Taylor spoke highly of Denver organizers Gerri Howard and Rhonda Jackson, who have “gathered an amazing circle of people who care about community – politicians, business people, people who work for nonprofits and people who do mentoring things.” Taylor said that the launch of the Greater Denver Cares Movement at Infinity Park, which drew an estimated 500 people, was the National Cares Movement’s most successful launch in any of its current 55 cities. People who are interested in the program can log on to the Movement’s web site at http://www.caresmentoring.com and be directed to specific organizations in their home communities.
Taylor believes that effective mentoring can be essential for young people who are “falling through the cracks” and at risk. For a short time commitment, mentors can have a very real and immediate influence in turning someone’s life around.
“All we’re asking for is an hour a week to speak life into a young person,” she said, pointing out that a mentor can talk to a young person in need and make options and opportunities real for them. “Oh, you dropped out of high school – don’t worry, you can fix it. There’s a GED program over here; let’s get you in it. Come on, you can go to community college – you can do it! And even if they don’t go to college, maybe you need some kind of industrial training. You can become a bricklayer, you can become a nurse’s aide or you can become a plumber. Unions are now opening their ranks to people who have come out of incarceration. You can make $50 or $60 an hour as plumber or a carpenter.”
At 61, Taylor has been on a remarkable journey, and she realized late last year that she had to leave Essence to devote herself full time for the National Cares Mentoring Movement to succeed. When she started at Essence in the early ‘70s she was a single mother, earning a salary of $500 a month. Her rent was $368, and the magazine had a circulation of 50,000. Today, Essence has a monthly readership of 1.1 million, not to mention the reach of the Essence brand’s subsidiary ventures.
While new editors have stepped up to fill her shoes, for several years Taylor has maintained a “long arm” on the publishing empire she created. Then, last year, it was clear the time had come to devote herself completely to her mentoring movement. In December, Taylor sent an emotional e-mail to all her professional colleagues, informing them that she would be stepping down, in effect formalizing the end of an era and the changing of the guard at Essence.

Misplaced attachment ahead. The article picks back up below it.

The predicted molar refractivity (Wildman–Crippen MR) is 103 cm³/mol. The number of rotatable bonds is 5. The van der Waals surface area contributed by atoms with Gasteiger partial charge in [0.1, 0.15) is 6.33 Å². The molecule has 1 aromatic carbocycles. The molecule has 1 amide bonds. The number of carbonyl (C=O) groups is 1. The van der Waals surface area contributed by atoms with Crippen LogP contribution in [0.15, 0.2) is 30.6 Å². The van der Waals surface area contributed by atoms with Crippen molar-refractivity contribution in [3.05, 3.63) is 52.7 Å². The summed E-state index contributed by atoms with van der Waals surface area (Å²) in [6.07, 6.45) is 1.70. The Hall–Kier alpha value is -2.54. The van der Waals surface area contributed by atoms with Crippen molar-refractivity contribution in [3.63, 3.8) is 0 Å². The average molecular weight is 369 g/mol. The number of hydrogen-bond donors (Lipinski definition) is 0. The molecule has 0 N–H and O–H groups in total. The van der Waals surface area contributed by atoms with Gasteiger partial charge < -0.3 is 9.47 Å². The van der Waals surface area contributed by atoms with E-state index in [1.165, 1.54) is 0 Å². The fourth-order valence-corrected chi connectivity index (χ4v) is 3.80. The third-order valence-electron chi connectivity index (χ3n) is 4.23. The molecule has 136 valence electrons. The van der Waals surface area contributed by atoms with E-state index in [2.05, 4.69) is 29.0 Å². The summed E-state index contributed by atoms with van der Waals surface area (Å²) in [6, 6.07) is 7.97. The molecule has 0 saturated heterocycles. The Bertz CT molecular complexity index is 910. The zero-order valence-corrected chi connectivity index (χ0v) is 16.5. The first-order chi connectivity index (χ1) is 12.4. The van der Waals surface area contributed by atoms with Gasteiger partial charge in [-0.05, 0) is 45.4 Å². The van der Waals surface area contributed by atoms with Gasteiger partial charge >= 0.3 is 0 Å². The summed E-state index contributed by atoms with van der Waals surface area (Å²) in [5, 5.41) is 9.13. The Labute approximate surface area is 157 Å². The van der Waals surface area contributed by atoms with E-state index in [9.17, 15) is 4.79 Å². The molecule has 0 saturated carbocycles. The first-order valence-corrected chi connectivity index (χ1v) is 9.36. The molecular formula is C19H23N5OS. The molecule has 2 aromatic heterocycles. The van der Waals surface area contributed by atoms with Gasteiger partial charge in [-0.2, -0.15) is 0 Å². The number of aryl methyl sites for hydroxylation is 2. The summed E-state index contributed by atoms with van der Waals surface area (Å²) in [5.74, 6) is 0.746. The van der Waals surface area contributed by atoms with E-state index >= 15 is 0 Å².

“I couldn’t grow the National Cares Movement. It is an answer – it is THE answer. And it needs galvanizing force – it needs pushing. It needs somebody who can be in Denver today, and Atlanta yesterday and Greensboro next week. It needed that, and I realized my tentacles – that I am connected to a lot of people in the political world, I’m connected on the grassroots level and I have the respect of my community,” Taylor said. “People who know me know that I’m not about being in another photograph, or being on television, or anything like that. I belong to my community. And that’s the conversation I was having with myself.”
But if you ask Susan Taylor and push a little deeper, you’ll find that there are aspects of her life that remain unfulfilled. At some point in the future, perhaps Taylor will feel that the National Cares Mentoring Movement is well established and enough change is occurring that she may withdraw into a more introspective and personal phase of her long and storied life.
“I want to build my house in St. Croix. I want to put my feet up and have a peppermint tea in one hand and a book in the other hand. That’s what I really want to do, but the level of suffering I see in our community is too high,” she said, with a touch of sadness. “I’m a high-energy person, but I also want to read, I want to be still, I want to be quiet, I want to think… That’s what I want, but I’m doing this now. I’m putting everything I have into it – financial resources, and of course, my energy and the ideas that I have. Anybody who knows me knows that when you’re with me we’re going to talk about our children.”